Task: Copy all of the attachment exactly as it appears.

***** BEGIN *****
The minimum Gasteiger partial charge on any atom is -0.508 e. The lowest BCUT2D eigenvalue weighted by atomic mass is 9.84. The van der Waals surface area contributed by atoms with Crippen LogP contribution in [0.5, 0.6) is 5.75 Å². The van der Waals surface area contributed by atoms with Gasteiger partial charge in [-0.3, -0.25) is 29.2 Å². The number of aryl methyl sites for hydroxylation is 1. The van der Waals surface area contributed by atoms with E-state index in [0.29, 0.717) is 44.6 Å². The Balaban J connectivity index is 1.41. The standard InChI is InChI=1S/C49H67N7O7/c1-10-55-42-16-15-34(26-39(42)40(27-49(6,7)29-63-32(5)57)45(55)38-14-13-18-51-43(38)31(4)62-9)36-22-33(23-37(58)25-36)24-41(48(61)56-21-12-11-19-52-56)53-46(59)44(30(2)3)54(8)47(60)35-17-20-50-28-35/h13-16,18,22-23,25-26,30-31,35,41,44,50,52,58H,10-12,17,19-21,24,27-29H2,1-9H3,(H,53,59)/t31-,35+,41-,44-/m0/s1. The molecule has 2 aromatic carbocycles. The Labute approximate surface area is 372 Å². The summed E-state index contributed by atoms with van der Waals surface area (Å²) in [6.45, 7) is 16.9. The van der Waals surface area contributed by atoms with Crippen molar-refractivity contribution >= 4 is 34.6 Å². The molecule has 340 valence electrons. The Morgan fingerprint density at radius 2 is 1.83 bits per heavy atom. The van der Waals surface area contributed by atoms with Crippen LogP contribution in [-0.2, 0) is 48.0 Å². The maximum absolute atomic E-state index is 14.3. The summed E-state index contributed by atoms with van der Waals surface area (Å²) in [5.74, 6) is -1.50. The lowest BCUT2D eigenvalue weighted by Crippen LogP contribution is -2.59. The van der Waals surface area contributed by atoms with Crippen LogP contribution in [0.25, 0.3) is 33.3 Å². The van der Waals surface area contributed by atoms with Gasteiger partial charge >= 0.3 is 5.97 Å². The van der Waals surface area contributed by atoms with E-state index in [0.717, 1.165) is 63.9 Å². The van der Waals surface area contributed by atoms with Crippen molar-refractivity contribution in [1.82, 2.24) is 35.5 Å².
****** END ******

The minimum Gasteiger partial charge on any atom is -0.508 e. The lowest BCUT2D eigenvalue weighted by atomic mass is 9.84. The van der Waals surface area contributed by atoms with Crippen LogP contribution in [0.5, 0.6) is 5.75 Å². The van der Waals surface area contributed by atoms with Gasteiger partial charge in [-0.3, -0.25) is 29.2 Å². The number of aryl methyl sites for hydroxylation is 1. The van der Waals surface area contributed by atoms with E-state index in [0.29, 0.717) is 44.6 Å². The Balaban J connectivity index is 1.41. The standard InChI is InChI=1S/C49H67N7O7/c1-10-55-42-16-15-34(26-39(42)40(27-49(6,7)29-63-32(5)57)45(55)38-14-13-18-51-43(38)31(4)62-9)36-22-33(23-37(58)25-36)24-41(48(61)56-21-12-11-19-52-56)53-46(59)44(30(2)3)54(8)47(60)35-17-20-50-28-35/h13-16,18,22-23,25-26,30-31,35,41,44,50,52,58H,10-12,17,19-21,24,27-29H2,1-9H3,(H,53,59)/t31-,35+,41-,44-/m0/s1. The molecule has 2 aromatic carbocycles. The Labute approximate surface area is 372 Å². The summed E-state index contributed by atoms with van der Waals surface area (Å²) in [6.45, 7) is 16.9. The van der Waals surface area contributed by atoms with Crippen molar-refractivity contribution >= 4 is 34.6 Å². The molecule has 340 valence electrons. The Morgan fingerprint density at radius 2 is 1.83 bits per heavy atom. The van der Waals surface area contributed by atoms with Crippen LogP contribution in [-0.2, 0) is 48.0 Å². The maximum absolute atomic E-state index is 14.3. The summed E-state index contributed by atoms with van der Waals surface area (Å²) in [5.74, 6) is -1.50. The lowest BCUT2D eigenvalue weighted by Crippen LogP contribution is -2.59. The van der Waals surface area contributed by atoms with Crippen LogP contribution in [0.25, 0.3) is 33.3 Å². The van der Waals surface area contributed by atoms with Gasteiger partial charge >= 0.3 is 5.97 Å². The van der Waals surface area contributed by atoms with E-state index in [0.717, 1.165) is 63.9 Å². The van der Waals surface area contributed by atoms with Crippen molar-refractivity contribution in [1.82, 2.24) is 35.5 Å².